The Raspberry Pi gets a turbo mode
The Raspberry Pi Foundation has performed testing on the effects of overclocking and overvolting, and is now providing what it calls a "turbo mode" for the Raspberry Pi mini-computer. While the Foundation has always supported these kinds of modifications, they have in the past voided the customer's warranty for the product – a sticky bit in the BCM2835 chip makes sure this operation cannot be performed undetected. The turbo mode option enables users to get more performance out of their Raspberry Pis without having to be afraid of affecting their warranty.
A new version of the raspi-config allows users to choose from five different overclocking presets, the highest of which runs the ARM processor of the device at a clock speed of 1GHz. The speed at which users will be able to stably overclock their Raspberry Pi depends on the quality of the power supply used. The Raspberry Pi foundation recommends running first-person shooter (FPS) game Quake 3 as a stress test. If users overclock at a level that does not work for their setup and the device will refuse to boot, holding down the Shift key during the boot process will temporarily disable overclocking for that boot.
To be able to use turbo mode, users will have to update their installation of Raspbian to the latest version by invoking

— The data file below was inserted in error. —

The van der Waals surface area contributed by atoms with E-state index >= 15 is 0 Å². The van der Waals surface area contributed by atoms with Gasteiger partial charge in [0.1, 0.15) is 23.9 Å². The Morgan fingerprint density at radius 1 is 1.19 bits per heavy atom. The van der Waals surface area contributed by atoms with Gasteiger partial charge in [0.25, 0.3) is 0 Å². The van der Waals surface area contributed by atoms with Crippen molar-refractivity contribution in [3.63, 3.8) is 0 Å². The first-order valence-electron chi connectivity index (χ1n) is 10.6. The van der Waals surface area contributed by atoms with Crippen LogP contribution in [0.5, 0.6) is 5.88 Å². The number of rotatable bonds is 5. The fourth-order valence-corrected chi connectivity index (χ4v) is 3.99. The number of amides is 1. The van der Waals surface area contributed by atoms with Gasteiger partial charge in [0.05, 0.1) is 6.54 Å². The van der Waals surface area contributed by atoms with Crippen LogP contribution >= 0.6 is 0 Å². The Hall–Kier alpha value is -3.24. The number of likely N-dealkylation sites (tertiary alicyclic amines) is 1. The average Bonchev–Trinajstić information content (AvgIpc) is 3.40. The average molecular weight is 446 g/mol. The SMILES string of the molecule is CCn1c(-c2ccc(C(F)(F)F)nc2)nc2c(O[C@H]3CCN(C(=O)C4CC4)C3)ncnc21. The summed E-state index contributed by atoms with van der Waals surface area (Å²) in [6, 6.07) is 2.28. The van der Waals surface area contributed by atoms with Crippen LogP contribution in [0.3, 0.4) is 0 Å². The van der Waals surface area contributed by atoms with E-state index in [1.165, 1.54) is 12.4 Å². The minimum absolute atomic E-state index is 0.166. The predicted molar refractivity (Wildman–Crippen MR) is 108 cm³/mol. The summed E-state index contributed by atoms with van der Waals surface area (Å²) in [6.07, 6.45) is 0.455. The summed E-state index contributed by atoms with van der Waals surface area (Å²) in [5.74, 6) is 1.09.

sudo apt-get update && sudo apt-get upgrade from the command line. The new version of the distribution also adds two panel applets to the LXDE environment that show the current temperature and clock speed of the CPU. A newly implemented Wi-Fi control interface enables the user to configure wireless adapters without having to install additional software.
According to benchmarking done by the foundation, the new turbo mode at the highest setting was up to 52 per cent faster at 1GHz than the previous Raspbian image at the standard 700MHz. The overclocking is performed dynamically so that the turbo mode only gets enabled when the processor is actually under load. Additionally, any overclocking is disabled if the chip exceeds a temperature of 89°C. According to the tests run by the developers this prevents the turbo mode from having adverse effects on the chip's lifetime.